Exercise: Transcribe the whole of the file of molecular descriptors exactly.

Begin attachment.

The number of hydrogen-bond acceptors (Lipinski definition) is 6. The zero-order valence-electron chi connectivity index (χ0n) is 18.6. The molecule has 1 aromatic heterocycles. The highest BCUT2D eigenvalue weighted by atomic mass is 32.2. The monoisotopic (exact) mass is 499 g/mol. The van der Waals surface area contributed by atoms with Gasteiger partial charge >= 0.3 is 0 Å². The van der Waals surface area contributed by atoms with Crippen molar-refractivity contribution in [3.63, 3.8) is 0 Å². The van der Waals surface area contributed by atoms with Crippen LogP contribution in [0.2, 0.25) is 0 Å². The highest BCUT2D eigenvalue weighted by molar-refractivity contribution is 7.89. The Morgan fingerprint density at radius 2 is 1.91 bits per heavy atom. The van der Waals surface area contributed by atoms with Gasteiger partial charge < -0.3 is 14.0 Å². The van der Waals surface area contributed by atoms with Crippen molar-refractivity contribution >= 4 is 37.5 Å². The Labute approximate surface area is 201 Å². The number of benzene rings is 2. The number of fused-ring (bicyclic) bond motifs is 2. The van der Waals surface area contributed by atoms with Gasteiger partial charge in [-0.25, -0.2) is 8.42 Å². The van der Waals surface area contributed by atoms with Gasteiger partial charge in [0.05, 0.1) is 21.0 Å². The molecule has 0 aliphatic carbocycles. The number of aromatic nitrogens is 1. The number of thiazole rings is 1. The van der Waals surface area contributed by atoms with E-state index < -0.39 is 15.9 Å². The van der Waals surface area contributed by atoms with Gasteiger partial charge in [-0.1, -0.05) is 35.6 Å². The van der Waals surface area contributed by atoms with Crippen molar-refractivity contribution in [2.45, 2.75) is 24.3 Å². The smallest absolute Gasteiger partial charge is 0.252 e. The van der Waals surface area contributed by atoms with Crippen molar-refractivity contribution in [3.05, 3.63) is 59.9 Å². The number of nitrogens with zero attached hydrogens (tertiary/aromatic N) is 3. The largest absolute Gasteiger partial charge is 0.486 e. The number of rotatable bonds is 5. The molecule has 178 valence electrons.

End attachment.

The number of hydrogen-bond acceptors (Lipinski definition) is 6. The zero-order valence-electron chi connectivity index (χ0n) is 18.6. The molecule has 1 aromatic heterocycles. The highest BCUT2D eigenvalue weighted by atomic mass is 32.2. The monoisotopic (exact) mass is 499 g/mol. The van der Waals surface area contributed by atoms with Gasteiger partial charge >= 0.3 is 0 Å². The van der Waals surface area contributed by atoms with Crippen molar-refractivity contribution in [3.63, 3.8) is 0 Å². The van der Waals surface area contributed by atoms with Crippen LogP contribution in [0.2, 0.25) is 0 Å². The highest BCUT2D eigenvalue weighted by molar-refractivity contribution is 7.89. The Morgan fingerprint density at radius 2 is 1.91 bits per heavy atom. The van der Waals surface area contributed by atoms with Gasteiger partial charge < -0.3 is 14.0 Å². The van der Waals surface area contributed by atoms with Crippen molar-refractivity contribution >= 4 is 37.5 Å². The Labute approximate surface area is 201 Å². The number of benzene rings is 2. The number of fused-ring (bicyclic) bond motifs is 2. The van der Waals surface area contributed by atoms with Gasteiger partial charge in [-0.25, -0.2) is 8.42 Å². The van der Waals surface area contributed by atoms with Gasteiger partial charge in [0.05, 0.1) is 21.0 Å². The molecule has 0 aliphatic carbocycles. The number of aromatic nitrogens is 1. The number of thiazole rings is 1. The van der Waals surface area contributed by atoms with E-state index < -0.39 is 15.9 Å². The van der Waals surface area contributed by atoms with Gasteiger partial charge in [-0.1, -0.05) is 35.6 Å². The van der Waals surface area contributed by atoms with Crippen molar-refractivity contribution in [2.45, 2.75) is 24.3 Å². The smallest absolute Gasteiger partial charge is 0.252 e. The van der Waals surface area contributed by atoms with Crippen molar-refractivity contribution in [3.05, 3.63) is 59.9 Å². The number of nitrogens with zero attached hydrogens (tertiary/aromatic N) is 3. The largest absolute Gasteiger partial charge is 0.486 e. The number of rotatable bonds is 5. The molecule has 178 valence electrons.